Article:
Thursday, March 20, 2014

Mount Salem-Endless

Metal Blade Records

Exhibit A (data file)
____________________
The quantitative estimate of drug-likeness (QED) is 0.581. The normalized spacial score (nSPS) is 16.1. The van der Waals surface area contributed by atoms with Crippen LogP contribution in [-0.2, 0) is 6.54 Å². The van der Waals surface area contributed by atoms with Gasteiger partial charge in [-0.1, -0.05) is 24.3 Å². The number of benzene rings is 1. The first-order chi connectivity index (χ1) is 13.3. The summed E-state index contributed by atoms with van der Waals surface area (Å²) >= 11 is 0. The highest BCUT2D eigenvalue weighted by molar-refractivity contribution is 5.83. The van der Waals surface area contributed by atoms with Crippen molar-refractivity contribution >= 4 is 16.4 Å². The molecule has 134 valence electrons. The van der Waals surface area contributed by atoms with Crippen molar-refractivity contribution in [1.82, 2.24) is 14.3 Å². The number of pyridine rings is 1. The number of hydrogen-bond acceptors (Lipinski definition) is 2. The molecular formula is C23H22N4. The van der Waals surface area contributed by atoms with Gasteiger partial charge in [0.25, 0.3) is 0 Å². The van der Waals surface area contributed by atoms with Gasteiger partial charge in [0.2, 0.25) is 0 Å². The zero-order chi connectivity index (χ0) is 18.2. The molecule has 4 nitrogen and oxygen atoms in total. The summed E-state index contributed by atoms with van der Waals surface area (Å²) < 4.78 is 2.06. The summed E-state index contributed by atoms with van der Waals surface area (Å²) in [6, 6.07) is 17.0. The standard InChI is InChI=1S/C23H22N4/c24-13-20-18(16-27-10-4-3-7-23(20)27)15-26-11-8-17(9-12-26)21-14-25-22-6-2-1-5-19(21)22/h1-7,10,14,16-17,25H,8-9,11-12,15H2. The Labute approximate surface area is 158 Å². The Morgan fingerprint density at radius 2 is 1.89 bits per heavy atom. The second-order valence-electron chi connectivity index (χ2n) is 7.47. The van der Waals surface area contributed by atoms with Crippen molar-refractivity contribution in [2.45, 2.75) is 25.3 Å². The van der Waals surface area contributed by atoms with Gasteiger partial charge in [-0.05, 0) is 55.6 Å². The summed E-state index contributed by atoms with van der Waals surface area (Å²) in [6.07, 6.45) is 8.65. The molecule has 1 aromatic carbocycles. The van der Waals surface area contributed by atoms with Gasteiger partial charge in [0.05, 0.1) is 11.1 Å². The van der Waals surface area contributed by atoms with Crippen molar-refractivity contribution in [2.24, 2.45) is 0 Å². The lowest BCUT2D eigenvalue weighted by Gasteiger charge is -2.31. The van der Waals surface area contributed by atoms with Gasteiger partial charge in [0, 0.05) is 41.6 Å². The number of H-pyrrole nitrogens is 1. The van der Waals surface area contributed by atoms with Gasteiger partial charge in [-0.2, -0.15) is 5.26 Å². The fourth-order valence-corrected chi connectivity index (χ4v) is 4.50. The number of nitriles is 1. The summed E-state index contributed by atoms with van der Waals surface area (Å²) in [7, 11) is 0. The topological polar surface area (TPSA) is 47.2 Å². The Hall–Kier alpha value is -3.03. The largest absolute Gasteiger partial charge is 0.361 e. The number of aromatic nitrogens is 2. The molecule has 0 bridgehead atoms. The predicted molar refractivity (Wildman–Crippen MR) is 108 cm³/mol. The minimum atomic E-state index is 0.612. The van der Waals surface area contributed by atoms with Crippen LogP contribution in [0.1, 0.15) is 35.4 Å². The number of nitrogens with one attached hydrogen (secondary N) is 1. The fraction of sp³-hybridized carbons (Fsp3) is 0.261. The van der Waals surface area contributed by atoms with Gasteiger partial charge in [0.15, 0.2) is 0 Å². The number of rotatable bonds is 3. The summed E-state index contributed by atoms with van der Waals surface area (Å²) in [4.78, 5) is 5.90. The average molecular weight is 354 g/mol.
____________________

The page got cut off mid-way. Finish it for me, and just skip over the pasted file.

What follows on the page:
Hailing from Chicago, Illinois, which is also the hometown of Trouble (just one of this band's better influences), and playing a subtle blend of psychedelic rock and doom metal, with the tilt leaning more towards the former than the latter, we have Mount Salem and their debut-recording "Endless". Initially a (well-received) 2013 self-released EP (with a different track-listing than the one that appears here) it has been expanded into more of a full-length recording thanks to the inclusion of "The Tower" (one of the album's better numbers) and "Mescaline II". Fronted by organist Emily Kopplin (a high-pitched lead singer who is surrounded by three gruff, stoner rock-looking individuals!) and with classic influences from the likes of Trouble, Pentagram and Black Sabbath sharing a bottle of wine while sitting around the same warm and toasty bonfire as bands like Blood Ceremony, Witch Mountain and Death Rides A Horse are(!), Mount Salem look to crack into a scene that is already full to capacity! And that's the thing. It's true that more and more we're seeing these sort of bands emerging from the darkness (ones that rely as much on  psychedelic rock and/or stoner rock as they do doom rock/doom metal) and even here, with Mount Salem being nothing more then just a few years old now, there might technically be little to no new ground broken. Still, there are a few moments ( "The Tower", "Mescaline", "Mescaline II" and the fittingly-titled closing number, "The End"!) when Mount Salem puts all the puzzle pieces in their proper spot and things just click. Credit that to the backing band of guitarist Kyle Morrison, bass guitarist Mark Hewett and drummer Cody Davidson as these three musicians (or bearded warriors of old if you will!) play-up to Emily's strengths while also helping to cover up some of her shortcomings (let's just say that her high-pitched voice doesn't always go off with a bang and leave it at that). On their own these gentlemen make for a decent enough three-piece (with drummer Cody Davidson arguably the most skilled one of the lot) although even they have plenty of room to grow (to put it another way, both elements, the guys and then Emily, work better when paired up together as a full-fledged band as opposed to striking out as individual entities). Of the eight tracks presented here on this 2014, expanded-edition of "Endless" it works out to be something like four good moments and four so-so moments. While I had honestly hoped for a little more evenness (seeing as I had read plenty of glowing reviews for this album before taking the plunge myself and splurging for the Digipak MCD on Amazon) this is at least a good start from this female-fronted Chicago act. So, even if Mount Salem has a ways to go before they can (reasonably) expect to compete with the front runners of psychedelic doom (whether female-fronted or not) at least they already have a solid foundation in place with "Endless" upon which they can and hopefully will expand! 

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